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Supported by the Charles P. Scott Endowment, the Religion Department regularly sponsors major lecture series or symposia on a wide range of topics concerning religion.

March 2015 Scott Symposium, March 13-14, 2015

Science and Religious Experience: Explanation, Exploration and Exegesis

Friday, March 13, Lecture by Dr. Robert McCauley, Emory College, “Explanatory Pluralism and the Cognitive Science of Religion” Hillcrest 103, the Orchard Room, 4:30 pm

Many religious people as well as many scholars of religion have denounced scientific approaches to studying religion.  Their antipathy has been rooted, at least in part, in worries about reductionism, and prominent models of scientific reduction in the philosophy of science have done little to allay their concerns.  Explanatory pluralists argue that those models are flawed and advance an alternative conception of cross-scientific relations that shows why scientific approaches to religion (including the cognitive science of religion (CSR)) will not produce any fell-swoop reductions of religious phenomena, let alone the elimination of the religious.  Whether regarded individually or collectively, many landmark CSR findings constitute exemplary illustrations of explanatory pluralism -- from the earliest research on the memorability of minimally counter-intuitive representations right through to recent research on the ability of collective ritual performance to elicit empathy and cooperation among in-group members.  

Saturday, March 14, Lecture by Dr. Willoughby Britton, Brown University, "The Promises and Perils of Mixing Buddhist Meditation and Western Psychiatry” Hillcrest 103, the Orchard Room, 10:00 a.m.

Buddhist-derived meditation practices, particularly mindfulness meditation, are being applied to medical conditions, psychiatric disorders, schools and businesses for stress reduction and the promotion of wellbeing.  These secular applications are largely contextualized in a medical health model, without much attention to or knowledge of traditional Buddhist texts which carefully outline a variety of experiences associated with contemplative practices. As a result, the widespread application of meditation in clinical and secular settings is proceeding without much knowledge of the full range of experiences that can arise in the context of practice. We will examine the change in sense of self in order to demonstrate some of the ongoing challenges involved with integrating Buddhism and western psychiatry.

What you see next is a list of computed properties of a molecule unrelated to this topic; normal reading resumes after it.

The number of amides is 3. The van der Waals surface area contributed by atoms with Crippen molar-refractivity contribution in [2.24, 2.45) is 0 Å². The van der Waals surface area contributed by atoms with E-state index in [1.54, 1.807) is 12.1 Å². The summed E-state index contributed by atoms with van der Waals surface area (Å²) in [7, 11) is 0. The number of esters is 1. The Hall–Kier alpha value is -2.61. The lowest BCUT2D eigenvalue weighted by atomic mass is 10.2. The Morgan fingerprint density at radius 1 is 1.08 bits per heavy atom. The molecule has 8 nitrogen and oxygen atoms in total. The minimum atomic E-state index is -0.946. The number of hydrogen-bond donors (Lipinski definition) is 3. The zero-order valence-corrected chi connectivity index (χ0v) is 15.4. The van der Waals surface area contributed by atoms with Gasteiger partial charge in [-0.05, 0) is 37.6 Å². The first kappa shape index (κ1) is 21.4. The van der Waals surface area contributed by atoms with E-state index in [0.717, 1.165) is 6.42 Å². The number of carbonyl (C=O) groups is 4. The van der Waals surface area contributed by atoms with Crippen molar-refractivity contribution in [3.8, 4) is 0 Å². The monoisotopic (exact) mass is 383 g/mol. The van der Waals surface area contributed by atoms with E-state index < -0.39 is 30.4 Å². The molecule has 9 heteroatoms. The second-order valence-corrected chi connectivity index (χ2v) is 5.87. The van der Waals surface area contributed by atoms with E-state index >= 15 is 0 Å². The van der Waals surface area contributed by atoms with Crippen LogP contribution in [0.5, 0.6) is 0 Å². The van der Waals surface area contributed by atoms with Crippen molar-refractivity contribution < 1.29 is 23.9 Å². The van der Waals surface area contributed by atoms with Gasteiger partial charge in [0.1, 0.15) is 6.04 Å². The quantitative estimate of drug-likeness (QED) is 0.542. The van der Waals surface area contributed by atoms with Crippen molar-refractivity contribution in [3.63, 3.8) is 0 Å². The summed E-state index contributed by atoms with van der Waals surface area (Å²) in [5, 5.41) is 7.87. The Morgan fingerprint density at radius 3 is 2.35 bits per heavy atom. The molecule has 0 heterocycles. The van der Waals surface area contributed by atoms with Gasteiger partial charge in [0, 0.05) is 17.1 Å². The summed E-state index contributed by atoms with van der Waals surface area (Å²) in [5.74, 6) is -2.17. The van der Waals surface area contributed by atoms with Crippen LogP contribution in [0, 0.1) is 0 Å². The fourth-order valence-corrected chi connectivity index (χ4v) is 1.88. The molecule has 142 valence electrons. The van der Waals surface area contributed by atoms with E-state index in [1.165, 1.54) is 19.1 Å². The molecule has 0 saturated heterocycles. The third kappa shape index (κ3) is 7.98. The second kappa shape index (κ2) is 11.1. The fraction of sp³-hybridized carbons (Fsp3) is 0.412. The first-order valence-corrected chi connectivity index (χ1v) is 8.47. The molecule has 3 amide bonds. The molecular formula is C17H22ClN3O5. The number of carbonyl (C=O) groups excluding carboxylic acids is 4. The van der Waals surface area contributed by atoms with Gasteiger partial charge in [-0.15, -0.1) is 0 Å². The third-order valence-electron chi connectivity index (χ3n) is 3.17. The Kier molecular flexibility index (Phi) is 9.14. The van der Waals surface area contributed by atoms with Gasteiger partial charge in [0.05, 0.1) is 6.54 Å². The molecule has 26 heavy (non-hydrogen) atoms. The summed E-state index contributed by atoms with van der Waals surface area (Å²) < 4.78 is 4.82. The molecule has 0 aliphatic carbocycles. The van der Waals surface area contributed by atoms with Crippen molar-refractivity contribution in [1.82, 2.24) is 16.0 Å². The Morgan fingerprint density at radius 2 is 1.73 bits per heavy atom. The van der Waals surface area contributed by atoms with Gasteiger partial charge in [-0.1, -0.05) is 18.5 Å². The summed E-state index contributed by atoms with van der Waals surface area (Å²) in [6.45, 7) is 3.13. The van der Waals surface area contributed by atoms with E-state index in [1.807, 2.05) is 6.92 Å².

Saturday, March 14, Lecture by Dr. Jared Lindahl, Brown University, “Sensory Asceticism, Luminous Visions, and the Nature of Consciousness” Hillcrest 103, the Orchard Room, 11:30 a.m.

Light is one of the central metaphors deployed across religious traditions.  But what if some references to light experiences aren’t metaphorical, but biological in nature?  What could this tell us about the affects of religious practices on the human brain and body?  What could it tell us about consciousness? Dr. Lindahl will present a brief historical and phenomenological sketch of light-related practices and discourses from Greek Orthodox Christian and Tibetan Buddhist traditions.  He will then suggest how current thinking in the neuroscience of meditation, visual perception, and consciousness can help us to understand not only the similarity of reports of light experiences, but also some of the ways in which they have been interpreted in two distinct religious traditions.

Examples of previous events include:

  • a lecture by David Little (Harvard University) on the future of religious human rights, with particular attention to the concerns about the "defamation of religion";
  • a symposium on immigrant religions in the United States;
  • two lecture series on religion and bioethics that brought to campus Gilbert Meilaender, Elliot Dorff, Karen Lebacqz, Ebrahim Moosa, and David Loy.
  • a symposium on "The Passion of Christ" as depicted in art, music, literature, and scriptural texts;
  • a symposium on "Spirit and Nature," which featured a visit from His Holiness the Dalai Lama.

The Hannah A. Quint Lecture in Jewish Studies is one of the premier lectureships at the College.  Since its launch in 1988, it has brought to campus each year a leading figure in Jewish scholarship, literature, the arts, politics or other fields.  For current details on the lecture and other events in Jewish Studies, click here.

Several times a semester, the Religion Department hosts a Student-Faculty Colloquium. These informal gatherings, organized by a student planning committee, represent an opportunity for teachers and students to share a meal and get to know one another, while engaging in energetic conversations about current issues relevant to interest in religion. Sometimes the colloquium conversation is tied to an event on campus, while other times it is prompted by a story in the news.  This past year our gatherings featured conversations on fundamentalism, religion and science, and charitable giving (among others).  The final colloquium of the year is an annual celebration of our graduating majors, a moment of revelry and humor that has acquired a reputation on campus over time!

In addition to these regular events, the Religion Department hosts or co-hosts numerous other lectures, panel discussions, public readings, and artistic events throughout the academic year. Please visit this page regularly for information on upcoming events sponsored by the Religion Department.


Department of Religion

Middlebury College
Middlebury, VT 05753